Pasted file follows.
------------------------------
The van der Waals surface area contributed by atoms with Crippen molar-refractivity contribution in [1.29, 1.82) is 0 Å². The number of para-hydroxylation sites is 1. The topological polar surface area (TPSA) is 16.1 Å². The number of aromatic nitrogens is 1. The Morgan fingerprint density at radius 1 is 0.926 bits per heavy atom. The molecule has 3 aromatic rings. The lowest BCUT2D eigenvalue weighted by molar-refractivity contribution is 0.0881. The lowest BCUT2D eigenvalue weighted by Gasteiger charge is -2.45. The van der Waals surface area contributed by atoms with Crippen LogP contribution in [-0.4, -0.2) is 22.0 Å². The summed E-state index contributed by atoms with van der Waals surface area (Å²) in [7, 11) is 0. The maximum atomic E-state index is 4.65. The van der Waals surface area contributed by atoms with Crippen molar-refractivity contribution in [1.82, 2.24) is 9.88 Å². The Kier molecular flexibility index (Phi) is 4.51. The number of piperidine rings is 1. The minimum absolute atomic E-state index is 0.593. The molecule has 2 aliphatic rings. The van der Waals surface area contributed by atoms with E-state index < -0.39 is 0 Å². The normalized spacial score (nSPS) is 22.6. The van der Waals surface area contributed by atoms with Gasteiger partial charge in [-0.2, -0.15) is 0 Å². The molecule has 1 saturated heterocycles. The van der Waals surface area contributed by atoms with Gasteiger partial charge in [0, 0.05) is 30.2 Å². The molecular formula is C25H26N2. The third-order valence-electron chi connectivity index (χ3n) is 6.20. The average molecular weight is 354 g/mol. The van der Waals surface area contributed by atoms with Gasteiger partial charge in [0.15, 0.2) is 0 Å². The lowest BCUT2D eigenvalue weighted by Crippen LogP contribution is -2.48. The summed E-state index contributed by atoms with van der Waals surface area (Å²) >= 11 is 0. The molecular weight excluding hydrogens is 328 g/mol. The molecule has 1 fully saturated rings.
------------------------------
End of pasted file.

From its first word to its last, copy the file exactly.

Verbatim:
The van der Waals surface area contributed by atoms with Crippen molar-refractivity contribution in [1.29, 1.82) is 0 Å². The number of para-hydroxylation sites is 1. The topological polar surface area (TPSA) is 16.1 Å². The number of aromatic nitrogens is 1. The Morgan fingerprint density at radius 1 is 0.926 bits per heavy atom. The molecule has 3 aromatic rings. The lowest BCUT2D eigenvalue weighted by molar-refractivity contribution is 0.0881. The lowest BCUT2D eigenvalue weighted by Gasteiger charge is -2.45. The van der Waals surface area contributed by atoms with Crippen LogP contribution in [-0.4, -0.2) is 22.0 Å². The summed E-state index contributed by atoms with van der Waals surface area (Å²) in [7, 11) is 0. The maximum atomic E-state index is 4.65. The van der Waals surface area contributed by atoms with Crippen molar-refractivity contribution in [1.82, 2.24) is 9.88 Å². The Kier molecular flexibility index (Phi) is 4.51. The number of piperidine rings is 1. The minimum absolute atomic E-state index is 0.593. The molecule has 2 aliphatic rings. The van der Waals surface area contributed by atoms with E-state index < -0.39 is 0 Å². The normalized spacial score (nSPS) is 22.6. The van der Waals surface area contributed by atoms with Gasteiger partial charge in [-0.2, -0.15) is 0 Å². The molecule has 1 saturated heterocycles. The van der Waals surface area contributed by atoms with Gasteiger partial charge in [0, 0.05) is 30.2 Å². The molecular formula is C25H26N2. The third-order valence-electron chi connectivity index (χ3n) is 6.20. The average molecular weight is 354 g/mol. The van der Waals surface area contributed by atoms with Gasteiger partial charge in [0.15, 0.2) is 0 Å². The lowest BCUT2D eigenvalue weighted by Crippen LogP contribution is -2.48. The summed E-state index contributed by atoms with van der Waals surface area (Å²) >= 11 is 0. The molecular weight excluding hydrogens is 328 g/mol. The molecule has 1 fully saturated rings.